The Shanghai Pudong New Area Procuratorate has released China’s first intellectual property rights (IPR) compliance guidelines. The goal is to highlight IPR-related risks and drive the establishment of a robust IP compliance system.
IP compliance includes patents, trademarks, copyrights, and trade secrets. The guidelines distinguish IPR risks according to their level. For example, changes in intellectual property legislation, fine decisions, regulatory opinions and risk warnings from supervisory authorities, and the implementation and correction of regulatory opinions are classified as significant risks.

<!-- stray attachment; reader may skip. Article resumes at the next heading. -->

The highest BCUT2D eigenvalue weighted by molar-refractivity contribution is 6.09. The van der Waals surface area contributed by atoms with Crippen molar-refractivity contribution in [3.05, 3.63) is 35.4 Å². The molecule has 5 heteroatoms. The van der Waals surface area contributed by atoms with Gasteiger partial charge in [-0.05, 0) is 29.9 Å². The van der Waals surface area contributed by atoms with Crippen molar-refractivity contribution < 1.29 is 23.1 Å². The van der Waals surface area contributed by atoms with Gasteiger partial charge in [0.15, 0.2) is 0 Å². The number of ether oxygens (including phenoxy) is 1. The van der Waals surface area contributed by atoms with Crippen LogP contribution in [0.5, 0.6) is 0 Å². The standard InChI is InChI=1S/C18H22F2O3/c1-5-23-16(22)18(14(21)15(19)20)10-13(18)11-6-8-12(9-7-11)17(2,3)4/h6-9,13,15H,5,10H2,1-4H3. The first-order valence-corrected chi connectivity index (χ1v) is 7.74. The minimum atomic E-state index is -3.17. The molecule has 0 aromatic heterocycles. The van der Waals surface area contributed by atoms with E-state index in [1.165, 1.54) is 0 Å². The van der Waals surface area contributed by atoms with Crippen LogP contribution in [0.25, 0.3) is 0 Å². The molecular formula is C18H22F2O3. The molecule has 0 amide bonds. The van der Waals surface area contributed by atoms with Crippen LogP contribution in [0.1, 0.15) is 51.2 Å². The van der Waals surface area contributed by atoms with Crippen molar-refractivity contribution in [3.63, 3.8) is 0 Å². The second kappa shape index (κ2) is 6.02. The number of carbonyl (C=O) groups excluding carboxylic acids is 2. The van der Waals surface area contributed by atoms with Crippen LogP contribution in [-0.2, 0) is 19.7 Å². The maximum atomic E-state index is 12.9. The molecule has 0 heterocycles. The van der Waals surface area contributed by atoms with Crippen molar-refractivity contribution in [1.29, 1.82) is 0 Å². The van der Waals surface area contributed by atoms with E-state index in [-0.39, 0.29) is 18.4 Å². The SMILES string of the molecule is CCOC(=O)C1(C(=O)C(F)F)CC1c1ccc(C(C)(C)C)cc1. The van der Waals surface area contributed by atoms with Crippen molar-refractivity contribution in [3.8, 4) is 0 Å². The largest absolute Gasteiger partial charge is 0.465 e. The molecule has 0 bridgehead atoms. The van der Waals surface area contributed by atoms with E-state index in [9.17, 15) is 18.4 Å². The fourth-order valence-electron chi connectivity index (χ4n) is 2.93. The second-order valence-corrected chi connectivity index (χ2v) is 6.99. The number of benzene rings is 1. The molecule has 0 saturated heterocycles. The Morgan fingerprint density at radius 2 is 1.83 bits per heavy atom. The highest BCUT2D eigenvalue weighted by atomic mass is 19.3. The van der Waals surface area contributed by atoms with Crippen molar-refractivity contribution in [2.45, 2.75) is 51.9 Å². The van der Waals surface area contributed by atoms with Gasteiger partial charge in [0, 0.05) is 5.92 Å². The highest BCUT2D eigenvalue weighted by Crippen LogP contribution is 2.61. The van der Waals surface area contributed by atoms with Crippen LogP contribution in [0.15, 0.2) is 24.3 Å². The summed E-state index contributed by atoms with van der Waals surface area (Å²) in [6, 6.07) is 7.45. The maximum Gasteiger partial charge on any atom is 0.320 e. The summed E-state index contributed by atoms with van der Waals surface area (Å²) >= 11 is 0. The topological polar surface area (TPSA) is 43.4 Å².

Medium risks exist when existing risks in business operations related to compliance change, but their impact on business operations is minor. General risks relate to matters that have only a minor impact on IP compliance and can be improved by management, for example.
To avoid IP risks, companies should develop response plans for these three risk levels, establish a dedicated IP compliance department or work with law firms. While the guidelines are not mandatory, they do provide companies with professional guidance. Their application is likely to be decisive in the event of a conflict. Foreign companies should systematically monitor their IP risks, build a reserve for claims, and train technical staff on IP risks.